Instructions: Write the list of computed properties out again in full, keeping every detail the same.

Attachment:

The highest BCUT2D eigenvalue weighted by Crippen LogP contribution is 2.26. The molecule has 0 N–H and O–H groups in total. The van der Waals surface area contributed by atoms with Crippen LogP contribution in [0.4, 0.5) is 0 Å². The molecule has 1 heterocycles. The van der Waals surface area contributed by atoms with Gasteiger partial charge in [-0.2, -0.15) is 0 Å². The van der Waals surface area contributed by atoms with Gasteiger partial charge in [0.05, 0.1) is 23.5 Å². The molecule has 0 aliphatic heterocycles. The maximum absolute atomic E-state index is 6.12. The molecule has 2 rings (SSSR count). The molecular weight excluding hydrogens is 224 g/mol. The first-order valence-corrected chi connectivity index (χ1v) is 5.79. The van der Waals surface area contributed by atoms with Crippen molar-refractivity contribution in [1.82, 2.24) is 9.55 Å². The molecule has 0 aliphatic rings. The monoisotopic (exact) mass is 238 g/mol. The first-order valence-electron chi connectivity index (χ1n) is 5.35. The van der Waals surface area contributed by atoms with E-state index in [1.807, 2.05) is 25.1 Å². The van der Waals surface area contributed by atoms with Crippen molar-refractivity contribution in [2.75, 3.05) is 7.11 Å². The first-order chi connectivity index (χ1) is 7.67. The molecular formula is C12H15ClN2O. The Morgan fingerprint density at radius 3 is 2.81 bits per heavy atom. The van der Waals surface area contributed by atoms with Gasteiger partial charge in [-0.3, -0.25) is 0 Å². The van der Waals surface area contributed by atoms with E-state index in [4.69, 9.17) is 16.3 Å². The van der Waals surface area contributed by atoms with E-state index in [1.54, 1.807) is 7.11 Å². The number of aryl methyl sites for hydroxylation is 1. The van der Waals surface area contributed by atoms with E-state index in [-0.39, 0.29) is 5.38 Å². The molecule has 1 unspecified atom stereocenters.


The highest BCUT2D eigenvalue weighted by Crippen LogP contribution is 2.26. The molecule has 0 N–H and O–H groups in total. The van der Waals surface area contributed by atoms with Crippen LogP contribution in [0.4, 0.5) is 0 Å². The molecule has 1 heterocycles. The van der Waals surface area contributed by atoms with Gasteiger partial charge in [-0.2, -0.15) is 0 Å². The van der Waals surface area contributed by atoms with Gasteiger partial charge in [0.05, 0.1) is 23.5 Å². The molecule has 0 aliphatic heterocycles. The maximum absolute atomic E-state index is 6.12. The molecule has 2 rings (SSSR count). The molecular weight excluding hydrogens is 224 g/mol. The first-order valence-corrected chi connectivity index (χ1v) is 5.79. The van der Waals surface area contributed by atoms with Crippen molar-refractivity contribution in [1.82, 2.24) is 9.55 Å². The molecule has 0 aliphatic rings. The monoisotopic (exact) mass is 238 g/mol. The first-order valence-electron chi connectivity index (χ1n) is 5.35. The van der Waals surface area contributed by atoms with E-state index in [1.807, 2.05) is 25.1 Å². The van der Waals surface area contributed by atoms with Crippen molar-refractivity contribution in [2.75, 3.05) is 7.11 Å². The first-order chi connectivity index (χ1) is 7.67. The molecular formula is C12H15ClN2O. The Morgan fingerprint density at radius 3 is 2.81 bits per heavy atom. The van der Waals surface area contributed by atoms with Gasteiger partial charge in [-0.3, -0.25) is 0 Å². The van der Waals surface area contributed by atoms with E-state index in [4.69, 9.17) is 16.3 Å². The van der Waals surface area contributed by atoms with E-state index in [1.54, 1.807) is 7.11 Å². The number of aryl methyl sites for hydroxylation is 1. The van der Waals surface area contributed by atoms with E-state index in [-0.39, 0.29) is 5.38 Å². The molecule has 1 unspecified atom stereocenters.